|Stowes pound cave|
I have compiled below a number of photographs, poems and writings by Roger Farnworth. His memory lives on in the hearts of those who love him. I can only extend my warmest sympathy to Roger’s children Cathy and Tristan and his grandchildren Katinka and Rozelle.
See for further links
|Stowes pound cave entrance|
Roger was born in Truro, Cornwall. His parents, Edna and Reg, came from Lancashire. Roger well remembered travelling to visit his grandparents towards the end of the war, seeing Manchester in ruins, and the blackouts. His maternal grandfather, Thomas Wolstenholme, came from a Kearsley mining family but entered the cotton trade, moving from rags to riches twice over. He was famed for testing a bolt of cotton by simply fingering it with eyes closed and at one time took almost all the cotton from Mauritius. Roger’s grandmother, Effie, was a Primitive Methodist and had worked in the cotton mills before training as a dressmaker. The hardworking, strict lives of the Wolstenholmes were part of the weave of Roger’s life.
Roger went to board at Taunton Boys’ School when he was seven years old. He was desperately unhappy there. He then went to Probus School, where he was known as ‘Brainbox’ by all the boys. Later, he studied philosophy at the University of Bristol and then took a social work diploma at the University of London. In 1963 Roger became one of seven interviewers employed by the Central Council for Health Education for a completely new kind of investigation at the time into the sexual lives of young people (the results are in a book by John Schofield). One of the team members was Laura Renouf, from Jersey. He was immediately struck by her, recalling that he defended her views on Nabakov in a heated group discussion, upon which she turned to him and kissed him square on the lips. Only very recently Roger was recalling how he went to Selsey marshes with Laura. She was an ardent birdwatcher and flower lover, and he was stunned how she called the landscape from drab browns and greys into a throb of life. It was with Laura that Roger built his fundamental understanding of the world as ‘Miracle’ for a mystery that can be seen in wild nature but also goes beyond.
With Laura and their Latvian friends, especially Monika and Guntis, refugees from the war, life changed utterly for Roger. He was no longer a conventional boy who had never read for pleasure. Worlds opened up suddenly – drinking, dancing, the impassioned poetry of the Latvian diaspora. This joy stayed with him always as Roger’s friends will most certainly remember.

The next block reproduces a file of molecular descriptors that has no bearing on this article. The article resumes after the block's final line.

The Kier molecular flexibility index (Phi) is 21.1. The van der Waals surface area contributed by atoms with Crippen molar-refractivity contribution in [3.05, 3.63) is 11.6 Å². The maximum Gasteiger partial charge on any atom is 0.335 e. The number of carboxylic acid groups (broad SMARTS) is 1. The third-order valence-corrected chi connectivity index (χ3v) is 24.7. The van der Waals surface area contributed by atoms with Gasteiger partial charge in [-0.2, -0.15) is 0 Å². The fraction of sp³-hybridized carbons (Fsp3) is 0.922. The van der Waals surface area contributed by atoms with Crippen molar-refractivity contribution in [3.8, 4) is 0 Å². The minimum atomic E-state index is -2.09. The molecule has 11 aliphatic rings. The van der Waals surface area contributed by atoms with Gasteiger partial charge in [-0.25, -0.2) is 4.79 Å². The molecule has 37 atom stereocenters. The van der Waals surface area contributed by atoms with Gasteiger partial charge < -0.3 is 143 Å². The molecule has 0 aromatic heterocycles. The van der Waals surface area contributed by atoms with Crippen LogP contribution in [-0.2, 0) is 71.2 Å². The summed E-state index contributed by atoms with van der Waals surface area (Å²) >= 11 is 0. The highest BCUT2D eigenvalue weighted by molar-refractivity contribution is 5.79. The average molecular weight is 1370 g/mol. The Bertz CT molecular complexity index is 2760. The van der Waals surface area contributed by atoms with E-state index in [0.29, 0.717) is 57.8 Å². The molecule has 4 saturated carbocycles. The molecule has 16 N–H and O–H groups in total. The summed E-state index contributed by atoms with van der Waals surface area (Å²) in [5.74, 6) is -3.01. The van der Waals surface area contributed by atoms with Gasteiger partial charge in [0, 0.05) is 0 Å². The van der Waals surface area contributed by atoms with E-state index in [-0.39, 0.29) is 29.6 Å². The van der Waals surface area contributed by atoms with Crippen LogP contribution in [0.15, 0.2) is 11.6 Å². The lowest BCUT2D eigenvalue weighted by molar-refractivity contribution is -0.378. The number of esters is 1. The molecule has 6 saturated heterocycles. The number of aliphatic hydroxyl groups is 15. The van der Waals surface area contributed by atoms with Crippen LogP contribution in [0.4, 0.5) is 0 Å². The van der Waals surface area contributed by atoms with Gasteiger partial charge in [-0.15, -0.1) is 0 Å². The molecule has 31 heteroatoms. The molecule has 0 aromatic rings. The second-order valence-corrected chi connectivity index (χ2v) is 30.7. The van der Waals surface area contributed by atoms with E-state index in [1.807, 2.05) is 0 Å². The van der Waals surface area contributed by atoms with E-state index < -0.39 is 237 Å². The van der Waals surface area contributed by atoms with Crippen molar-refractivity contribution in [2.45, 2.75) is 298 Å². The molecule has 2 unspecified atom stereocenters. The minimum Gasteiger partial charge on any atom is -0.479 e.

|Racist graffitti daubed by settlers in Hebron|
In 1964 Roger and Laura, together with Cathy, their six month old daughter, travelled to Zambia to work as English teachers. They stayed there for four years, working in three schools in the remotest parts of Northern Province near the Congo. These were huge experiences at a time when post from home took weeks and the skies and vistas in Zambia seemed endless. Tristan, their son, was born in the last year of their stay. Laura and Roger shared the birth of Zambia as an independent nation, and when they went for further training to Rhodesia they soon got involved in demonstrations against Ian Smith. At one hustings, together with some African students, they prevented Mr Smith from speaking. Roger called, ‘Beware the Ides of March’ and both Laura and Roger were arrested. Laura’s face was on the front page of the nation’s newspapers the next day, a never-ending source of pride to Roger. Their demonstration resulted in a court case and deportation back to Zambia. Roger fought all his life for the cruelly oppressed, supporting Survival International, a small Ethiopian trust and many more charities working in developing countries. About ten years ago he became an Observer with the Ecumenical Accompaniment Programme in Palestine and Israel (EAPPI) for several months, working at the barbed wire walls to ensure the Palestinians could cross to tend their olive groves. Upon his return Roger gave over sixty talks all over Britain to encourage new observers to come forward. He cared passionately about the freedom of the Palestinians and of all peoples.